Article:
I discovered, to my surprise, that kanji is perfect for elevenses - a glass is enough to keep me going till lunch and I don't get that cloying aftertaste that packaged 'fresh' juices leave. How one glass of liquid can be so sustaining and satisfying, I have yet to figure out. Undoubtedly it involves not just the stomach but the nervous system as well. But this phenomenon is true of many traditional foods I think - they don't need to be consumed in large quantities yet they remain satisfying and nourishing. A handful of nuts or half a carrot does the job better than a bowlful of fried things. And it leaves one ready for and looking forward to the next meal.

I have also discovered the many joys of Khow Suey (about which I will write more later). It is a Burmese soup, made with coconut milk, gram flour, spices and saesonings and is topped with little bits of meats, noodles, eggs, fried garlic, onions or whatever your heart desires. I have found it to be an excellent party dish, people are drawn to it by curiosity and the fun of assembling one's own dish - and it tastes very good too no matter what you add. But I find, in simplified forms, it serves as an excellent lunch when rice and dal seem too heavy yet one wants something hot, flavourful and slightly liquid. All kinds of left overs go well on the side and the coconut milk in small doses is not as heavy as it would be in a thick curry. I find this preferable to the processed soup - noodle combinations that stores are flooded with these days.

I find that many of these traditional foods easily last upto a week in the refrigerator (the winter foods often last longer) and somehow one doesn't tire of them as quickly. And so it really is not as time consuming to get these things together as one imagines. Though home made traditional foods generally taste better than store bought ones, even if you can't make them, it's good to look out for them in shops.

Tuesday, January 10, 2012

The Headaches and Heartaches of Dogs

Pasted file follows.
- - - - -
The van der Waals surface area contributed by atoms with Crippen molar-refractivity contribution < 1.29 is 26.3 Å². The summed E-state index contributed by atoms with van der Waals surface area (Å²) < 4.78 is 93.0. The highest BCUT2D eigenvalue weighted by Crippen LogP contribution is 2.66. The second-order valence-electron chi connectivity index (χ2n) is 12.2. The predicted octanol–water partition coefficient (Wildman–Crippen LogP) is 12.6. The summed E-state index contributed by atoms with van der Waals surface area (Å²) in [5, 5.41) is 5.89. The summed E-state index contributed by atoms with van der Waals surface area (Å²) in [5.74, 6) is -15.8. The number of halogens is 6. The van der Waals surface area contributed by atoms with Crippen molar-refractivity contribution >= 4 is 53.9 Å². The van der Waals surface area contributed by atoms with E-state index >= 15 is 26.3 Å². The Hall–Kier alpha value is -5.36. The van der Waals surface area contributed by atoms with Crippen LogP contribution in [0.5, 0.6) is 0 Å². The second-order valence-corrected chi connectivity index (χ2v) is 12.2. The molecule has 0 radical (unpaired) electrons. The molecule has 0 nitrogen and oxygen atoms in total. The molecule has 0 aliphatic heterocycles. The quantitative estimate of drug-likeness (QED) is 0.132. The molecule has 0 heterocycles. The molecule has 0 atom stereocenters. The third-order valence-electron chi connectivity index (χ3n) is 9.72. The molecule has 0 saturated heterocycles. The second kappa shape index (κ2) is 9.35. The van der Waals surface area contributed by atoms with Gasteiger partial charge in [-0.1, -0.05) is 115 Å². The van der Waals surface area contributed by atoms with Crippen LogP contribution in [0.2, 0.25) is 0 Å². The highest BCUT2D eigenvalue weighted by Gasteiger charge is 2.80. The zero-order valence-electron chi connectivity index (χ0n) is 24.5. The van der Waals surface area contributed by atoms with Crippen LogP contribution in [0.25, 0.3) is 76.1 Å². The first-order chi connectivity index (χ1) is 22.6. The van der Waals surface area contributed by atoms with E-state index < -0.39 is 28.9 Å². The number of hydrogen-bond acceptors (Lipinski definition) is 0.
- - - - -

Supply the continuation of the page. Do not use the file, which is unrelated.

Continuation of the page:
I just finished reading 'My Dog Tulip', by J.R. Ackerley - an endearing book on the ins and outs of Ackerley's dog, Tulip. It is a book that only ardent dog lovers can read, filled as it is with details of Tulip's anatomy and physiology, described though in an eloquent, poetic style (interspersed with occasional irritation or impatience with those who failed to understand the magnificence of this beast who could do no wrong).

Over the years, frustrated by the limitations that urban life imposed upon the large female alsation, Ackerley began walking her in the woods and leaving her to her instincts. This seems to have enriched their relationship all the more and he ends the book with a general thought about the fate of dogs and how little we know or think about their needs. For instance, how many of us would know whether dogs suffered from headaches?

I have wondered about this occasionally and have also wondered whether dogs might suffer from toothaches and how they might communicate this to us. I quote a couple of more general passages from this book, descriptive and thought provoking:

"This is our goal, our haven. Here, where the silver trees rise in their thousands from a rolling sea of bracken, Tulip turns into the wild beast she resembles. Especially at this early hour the beautiful, remote place must reek of its small denizens, and the scent of the recent passage of rabbits and squirrels, or the sound of the nervous beating of their nearby hidden hearts, throws her into a fever of excitement. The bracken is shoulder high, but soon she is leaping over it. Round and round she goes, rhythmically rising and falling, like a little painted horse in a roundabout, her fore legs flexed for pouncing, her tall ears pricked and focussed, for she has located a rabbit in a bush. Useless to go after it, she has learnt that; the rabbit simply dives out the other side and is lost. Her new technique is cleverer and more strenuous. She must be everywhere at once. She must engirdle the crafty, timid creature and confuse it with her swiftness so that it knows not which way to turn. And barking is unwisdom, she has discovered that too, for although it may add to the general terrorizing effect of her tactic, it also hinders her own hearing of the tiny, furtive movement in the midst of the bush. Silently, therefore, or with only a muted whimpering of emotion, she rises and falls, effortlessly, falls and rises, like a dolphin out of the green sea among the silver masts, herself the colour of their bark, battling her wits with those of her prey. The rabbit can bear no more and makes its dart; in a flash, with a yelp, she is after it, streaking down the narrow track. Rabbits are agile and clever. This one flies, bounds, doubles, then bounces like a ball and shoots off at right angles. But Tulip is clever too. She knows now where the burrows lie and is not to be hoodwinked. The rabbit has fled downhill to the right; she sheers off to the left, and a tiny scream pierces the quiet morning and my heart. Alas, Tulip has killed! I push through the undergrowth to the scene of death. She is recumbent, at breakfast. Casting an anxious glance over her shoulder at my approach, she gets up and removes her bag to a safer distance. I follow. She rises again, the limp thing in her jaws, and confronts me defiantly."